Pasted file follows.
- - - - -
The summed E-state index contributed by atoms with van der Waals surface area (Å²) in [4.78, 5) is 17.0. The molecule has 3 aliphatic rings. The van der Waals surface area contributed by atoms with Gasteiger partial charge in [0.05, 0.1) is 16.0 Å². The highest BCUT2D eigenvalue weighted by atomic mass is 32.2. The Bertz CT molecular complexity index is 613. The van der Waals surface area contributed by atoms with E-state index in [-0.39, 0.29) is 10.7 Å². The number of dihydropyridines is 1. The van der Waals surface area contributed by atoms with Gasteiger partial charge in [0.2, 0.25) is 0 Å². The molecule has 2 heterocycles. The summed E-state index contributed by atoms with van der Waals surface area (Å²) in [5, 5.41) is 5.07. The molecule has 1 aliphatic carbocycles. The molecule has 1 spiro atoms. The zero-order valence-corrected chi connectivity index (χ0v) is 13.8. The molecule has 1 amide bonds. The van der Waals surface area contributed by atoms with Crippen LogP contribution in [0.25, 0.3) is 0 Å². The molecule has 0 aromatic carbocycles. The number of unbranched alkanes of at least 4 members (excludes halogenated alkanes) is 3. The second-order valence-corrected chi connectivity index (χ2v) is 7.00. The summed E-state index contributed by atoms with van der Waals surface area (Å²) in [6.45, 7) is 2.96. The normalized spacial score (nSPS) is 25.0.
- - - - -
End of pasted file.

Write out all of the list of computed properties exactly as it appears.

The summed E-state index contributed by atoms with van der Waals surface area (Å²) in [4.78, 5) is 17.0. The molecule has 3 aliphatic rings. The van der Waals surface area contributed by atoms with Gasteiger partial charge in [0.05, 0.1) is 16.0 Å². The highest BCUT2D eigenvalue weighted by atomic mass is 32.2. The Bertz CT molecular complexity index is 613. The van der Waals surface area contributed by atoms with E-state index in [-0.39, 0.29) is 10.7 Å². The number of dihydropyridines is 1. The van der Waals surface area contributed by atoms with Gasteiger partial charge in [0.2, 0.25) is 0 Å². The molecule has 2 heterocycles. The summed E-state index contributed by atoms with van der Waals surface area (Å²) in [5, 5.41) is 5.07. The molecule has 1 aliphatic carbocycles. The molecule has 1 spiro atoms. The zero-order valence-corrected chi connectivity index (χ0v) is 13.8. The molecule has 1 amide bonds. The van der Waals surface area contributed by atoms with Crippen LogP contribution in [0.25, 0.3) is 0 Å². The molecule has 0 aromatic carbocycles. The number of unbranched alkanes of at least 4 members (excludes halogenated alkanes) is 3. The second-order valence-corrected chi connectivity index (χ2v) is 7.00. The summed E-state index contributed by atoms with van der Waals surface area (Å²) in [6.45, 7) is 2.96. The normalized spacial score (nSPS) is 25.0.